I like woven picots! You can do a lot with them!
A woven picot is a dimensional stitch that looks like the petals on this sunflower and this daisy. They can be flower petals. They can be leaves. They can be seaweed. They can be grass. They could be teeth on your favorite monster. They could be shark fins. Duck feet. Bird wings. They can be thick and long and luscious. They can be narrow, fine, and spindly. They can be attached or not attached.
They can be a lot of things.
We have two tutorials (more like stitch explorations) coming up that involve woven picots, but before we delve into those, I thought I’d show you a simple little trick for making woven picots – especially long woven picots – especially Really Long woven picots – when you don’t have a Really Long pin or needle to help you out.
It’s simple, really!
Let me show you what I mean.
Normally, when making a woven picot, the picot is built around a pin or needle stuck in the fabric.
If you’re not familiar with the woven picot, take a look at this video for making them – you’ll see how it’s done, and how the pin in the fabric plays a central role.
But sometimes – sometimes you want am extra-long, never-ending (so it seems) woven picot, and a regular pin won’t do.
There are different ways to achieve long woven picots. You might be able to finagle a long-ish picot on longer quilting pins. Or you might manage a yet-even-longer woven picot by using a very long doll maker’s needle. You can even work a very long picot by extending the foundation threads beyond the anchored pin – but this drags in the annoying problem of thread snagging while you’re working.
Here’s an easy solution for extra-long woven picots.
It’s starts with a waste knot (A) in a piece of scrap thread. That is, a knot on the end of the thread that holds on the front of the fabric, and that you intend to cut off eventually when you’re finished with it.
Next, it involves a short anchor stitch on the front of the fabric where you want the tip of your picot to be (B).
And finally, it involves some small holding stitches (C) to secure the small anchor stitch.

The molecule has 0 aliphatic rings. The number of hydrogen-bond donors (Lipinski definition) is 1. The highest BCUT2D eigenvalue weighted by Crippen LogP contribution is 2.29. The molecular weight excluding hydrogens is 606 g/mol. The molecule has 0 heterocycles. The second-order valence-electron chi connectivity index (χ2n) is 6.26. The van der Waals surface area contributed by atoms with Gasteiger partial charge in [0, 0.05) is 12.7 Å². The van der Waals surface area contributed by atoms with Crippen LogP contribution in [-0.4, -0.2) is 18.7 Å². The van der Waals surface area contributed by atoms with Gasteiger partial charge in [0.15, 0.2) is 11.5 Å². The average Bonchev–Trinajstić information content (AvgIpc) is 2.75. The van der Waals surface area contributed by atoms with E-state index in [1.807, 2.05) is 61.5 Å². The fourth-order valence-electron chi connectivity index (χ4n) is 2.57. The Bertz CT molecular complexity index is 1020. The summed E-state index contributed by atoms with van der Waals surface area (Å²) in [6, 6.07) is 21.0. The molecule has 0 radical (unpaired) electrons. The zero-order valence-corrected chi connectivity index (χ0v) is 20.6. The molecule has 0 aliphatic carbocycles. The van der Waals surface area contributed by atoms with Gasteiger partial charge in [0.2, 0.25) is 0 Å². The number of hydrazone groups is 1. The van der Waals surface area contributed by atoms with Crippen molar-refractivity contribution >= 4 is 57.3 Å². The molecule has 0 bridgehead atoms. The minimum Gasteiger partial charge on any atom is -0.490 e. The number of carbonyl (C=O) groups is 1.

Nothing too dramatic here. Essentially, we’ve just made a place to anchor our picot at the very tip of the picot, with a thread that we can easily remove when the picot is finished.
Now, let’s make a Really Long woven picot using that small anchor stitch.
I’m using the Square-Round hoop that I wrote about here, turned so that the orientation is vertical and long. I’ve got the anchor stitch at the top, and I started my woven picot towards the opposite side of the hoop, well below the anchor stitch.
To achieve a super long woven picot like this, it’s essential that you cut a Very Long piece of thread for the picot.
I’ve unwound about 40 inches of thread from the twist of DMC perle cotton #5 that I’m using. Retrospectively, it should have been about 60″ long. That’s a long piece of thread, and it requires a lot of patience to work with it. It’s very helpful if you have a stand to hold your hoop, rather than working in hand.
The whole foundation for the woven picot is configured exactly the same way here as it is when you use a pin or needle to make the stitch, but instead of passing behind the head of the pin, I’m passing through the anchor stitch.
Once the third foundation thread passes through the small anchor stitch, it’s time to start weaving – just like you do with the regular woven picot worked over a pin.
Weave, weave, weave, weave, weave!
It takes a while to weave the woven picot. And as it turns out, 40″ of thread was not nearly enough thread – as you can see – to work an entire 5″ long woven picot.
So I had to shorten this one!
Next time, when I’m shooting for a 5″ woven picot, I’ll go with 60″ of thread or more.
When you’re working with lengths of thread this long, it’s a good idea to work slowly and be very careful with the working thread. You want to avoid annoying knots!
You’ll eventually finish your picot, and you’ll then be able to cut the anchor stitch at the top and remove it.
The resulting very long woven picot can be bent and twisted, anchored wherever you want to, in order to get the affect you want. I like to twist long woven picots and anchor the edge of the stitch onto the fabric at the folds. It’s a great way to make long, narrow leaves.
So there you have a very long woven picot, achieved by using a simple little anchor stitch instead of a pin.
A little later this week, I’m going to show you something you can do with long woven picots. It’s super fun, so keep an eye out for the next tutorial!
Looking for More?
If you’d like to find more stitch tutorials for exploratory stitching, feel free to drop by my Stitch Fun index!